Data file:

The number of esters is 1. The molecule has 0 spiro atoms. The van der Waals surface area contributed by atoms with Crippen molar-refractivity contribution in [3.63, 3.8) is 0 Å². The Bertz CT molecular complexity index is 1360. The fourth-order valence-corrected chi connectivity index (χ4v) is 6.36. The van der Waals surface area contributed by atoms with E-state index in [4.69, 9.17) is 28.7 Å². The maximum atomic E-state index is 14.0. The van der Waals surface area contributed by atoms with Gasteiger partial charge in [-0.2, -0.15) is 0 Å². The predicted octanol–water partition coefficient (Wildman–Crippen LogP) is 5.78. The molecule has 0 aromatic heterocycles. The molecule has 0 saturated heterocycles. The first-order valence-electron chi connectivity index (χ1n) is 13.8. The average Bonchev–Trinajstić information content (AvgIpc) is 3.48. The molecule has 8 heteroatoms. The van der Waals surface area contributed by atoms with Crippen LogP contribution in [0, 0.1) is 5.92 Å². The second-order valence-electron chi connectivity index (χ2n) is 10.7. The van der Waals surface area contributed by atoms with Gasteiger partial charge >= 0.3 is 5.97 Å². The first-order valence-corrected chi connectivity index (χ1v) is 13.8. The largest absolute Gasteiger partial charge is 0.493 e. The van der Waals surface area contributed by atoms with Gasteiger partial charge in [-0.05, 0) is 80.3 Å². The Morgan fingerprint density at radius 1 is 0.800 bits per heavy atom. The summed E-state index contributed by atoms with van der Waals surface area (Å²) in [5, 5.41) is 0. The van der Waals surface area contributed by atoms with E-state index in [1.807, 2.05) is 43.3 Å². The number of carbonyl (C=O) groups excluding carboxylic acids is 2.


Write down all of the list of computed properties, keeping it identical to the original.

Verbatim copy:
The number of esters is 1. The molecule has 0 spiro atoms. The van der Waals surface area contributed by atoms with Crippen molar-refractivity contribution in [3.63, 3.8) is 0 Å². The Bertz CT molecular complexity index is 1360. The fourth-order valence-corrected chi connectivity index (χ4v) is 6.36. The van der Waals surface area contributed by atoms with E-state index in [4.69, 9.17) is 28.7 Å². The maximum atomic E-state index is 14.0. The van der Waals surface area contributed by atoms with Gasteiger partial charge in [-0.2, -0.15) is 0 Å². The predicted octanol–water partition coefficient (Wildman–Crippen LogP) is 5.78. The molecule has 0 aromatic heterocycles. The molecule has 0 saturated heterocycles. The first-order valence-electron chi connectivity index (χ1n) is 13.8. The average Bonchev–Trinajstić information content (AvgIpc) is 3.48. The molecule has 8 heteroatoms. The van der Waals surface area contributed by atoms with Crippen LogP contribution in [0, 0.1) is 5.92 Å². The second-order valence-electron chi connectivity index (χ2n) is 10.7. The van der Waals surface area contributed by atoms with Gasteiger partial charge >= 0.3 is 5.97 Å². The first-order valence-corrected chi connectivity index (χ1v) is 13.8. The largest absolute Gasteiger partial charge is 0.493 e. The van der Waals surface area contributed by atoms with Gasteiger partial charge in [-0.05, 0) is 80.3 Å². The Morgan fingerprint density at radius 1 is 0.800 bits per heavy atom. The summed E-state index contributed by atoms with van der Waals surface area (Å²) in [5, 5.41) is 0. The van der Waals surface area contributed by atoms with E-state index in [1.807, 2.05) is 43.3 Å². The number of carbonyl (C=O) groups excluding carboxylic acids is 2.